Saturday, September 27, 2008

"How Could it be Otherwise?"

In a review of Niklas Luhmann's Theories of Distinction: Redescribing the Descriptions of Modernity. Edited, with an introduction by William Rasch (Stanford University Press, 2002) in the Canadian Journal of Sociology Online (November - December 2002 [Luhmann.pdf]) Marion Bute finds that "Luhmann is not for those who prefer an extended, linear, rational argument. Increasingly, his later work became (some might say degenerated into) an almost schizophrenic thought (albeit not word) salad." And then asks the rhetorical question: "How could it be otherwise, given his famous card-shuffling method of working?"

I would agree that (i) "Luhmann is not for those who prefer an extended, linear, rational argument." I might also agree that his non-linear and associative style "degenerated" in his later work into something like a "thought salad." But I would (ii) reject the description of his writing as "card-shuffling." Rather than simply "shuffling" his index cards before writing, he "selected" cards that seemed relevant to him and followed the leads he "found" in the notes he carefully (and in a highly controlled way) had taken during several decades, trying to "discover" connections between them. See Luhmann's Zettelkasten. This is something that he did during his entire life. I would also reject (iii) the suggestion of determinism in the claim. While the tools we use in note-taking and writing may indeed have some influence on our work, they certainly do not have to predetermine its outcome in every detail. In any case, before I would accept such a claim, I would like to see some proof.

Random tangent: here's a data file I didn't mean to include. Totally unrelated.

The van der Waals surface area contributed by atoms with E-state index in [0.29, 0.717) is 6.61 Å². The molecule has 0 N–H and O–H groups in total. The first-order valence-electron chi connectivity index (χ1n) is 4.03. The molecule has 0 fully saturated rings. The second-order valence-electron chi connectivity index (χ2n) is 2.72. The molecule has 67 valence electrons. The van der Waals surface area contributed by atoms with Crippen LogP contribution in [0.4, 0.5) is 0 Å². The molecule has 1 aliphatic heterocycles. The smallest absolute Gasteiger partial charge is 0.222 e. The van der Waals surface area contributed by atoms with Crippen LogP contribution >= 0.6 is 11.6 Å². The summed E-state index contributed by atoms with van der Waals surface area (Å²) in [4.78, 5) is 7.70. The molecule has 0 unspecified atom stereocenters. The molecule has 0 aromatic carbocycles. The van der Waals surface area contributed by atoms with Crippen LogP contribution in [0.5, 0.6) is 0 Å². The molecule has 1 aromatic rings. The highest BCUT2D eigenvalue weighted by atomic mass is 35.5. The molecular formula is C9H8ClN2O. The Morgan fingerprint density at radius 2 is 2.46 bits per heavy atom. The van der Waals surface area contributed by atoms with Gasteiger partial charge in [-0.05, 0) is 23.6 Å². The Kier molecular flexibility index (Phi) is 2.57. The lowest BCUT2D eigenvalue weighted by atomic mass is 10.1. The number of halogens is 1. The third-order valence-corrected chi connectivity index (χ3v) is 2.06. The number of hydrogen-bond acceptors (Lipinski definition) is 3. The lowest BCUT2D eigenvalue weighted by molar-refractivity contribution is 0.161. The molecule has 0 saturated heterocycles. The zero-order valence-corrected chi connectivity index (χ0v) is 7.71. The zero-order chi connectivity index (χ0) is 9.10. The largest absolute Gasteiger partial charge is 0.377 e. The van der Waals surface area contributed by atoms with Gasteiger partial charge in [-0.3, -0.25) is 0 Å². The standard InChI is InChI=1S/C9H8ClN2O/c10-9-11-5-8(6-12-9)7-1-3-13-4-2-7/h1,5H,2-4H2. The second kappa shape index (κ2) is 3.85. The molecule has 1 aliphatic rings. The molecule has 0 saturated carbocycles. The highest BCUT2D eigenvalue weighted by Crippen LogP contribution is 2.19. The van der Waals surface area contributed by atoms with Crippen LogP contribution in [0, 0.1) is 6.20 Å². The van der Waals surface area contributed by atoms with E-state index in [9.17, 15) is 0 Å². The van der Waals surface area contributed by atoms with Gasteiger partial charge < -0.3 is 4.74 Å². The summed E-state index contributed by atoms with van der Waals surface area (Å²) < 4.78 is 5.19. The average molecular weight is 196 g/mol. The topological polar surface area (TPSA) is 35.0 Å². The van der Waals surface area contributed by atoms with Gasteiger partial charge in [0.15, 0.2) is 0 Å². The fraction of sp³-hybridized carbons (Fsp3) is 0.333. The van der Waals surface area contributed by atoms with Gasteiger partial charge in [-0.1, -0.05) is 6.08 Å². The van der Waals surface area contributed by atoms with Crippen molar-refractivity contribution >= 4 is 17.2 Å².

Indeed, if it is true that Luhmann's writing did indeed degenerate or change in his later work, then this is sufficient proof that things "could be otherwise" simply because they were so before. The perceived change probably was not so much due to his method of note-taking, as it was due to a change in how he processed these notes in composing his articles and books.[1]

That being said, I should perhaps also point out that I believe that all writing benefits from "extended, linear, rational argument." This should be the distinguishing mark of the finished product, while it need not and probably cannot be a characteristic of the process of discovery. (See also Wittgenstein on Note-taking.)

When Bute finds that "in reading Luhmann, before long one inevitably experiences a “clang” as a thought resonates with something pre-existing but only half-formed, evoking a “now that’s something worth thinking about”, and you put the book down gently for awhile lost in thought," she describes an effect good note-taking can produce in the process of discovery—even if there is no inevitability here either.

1. None of this means that Luhmann's method is without its problems. See also Critique of Zettelkästen.

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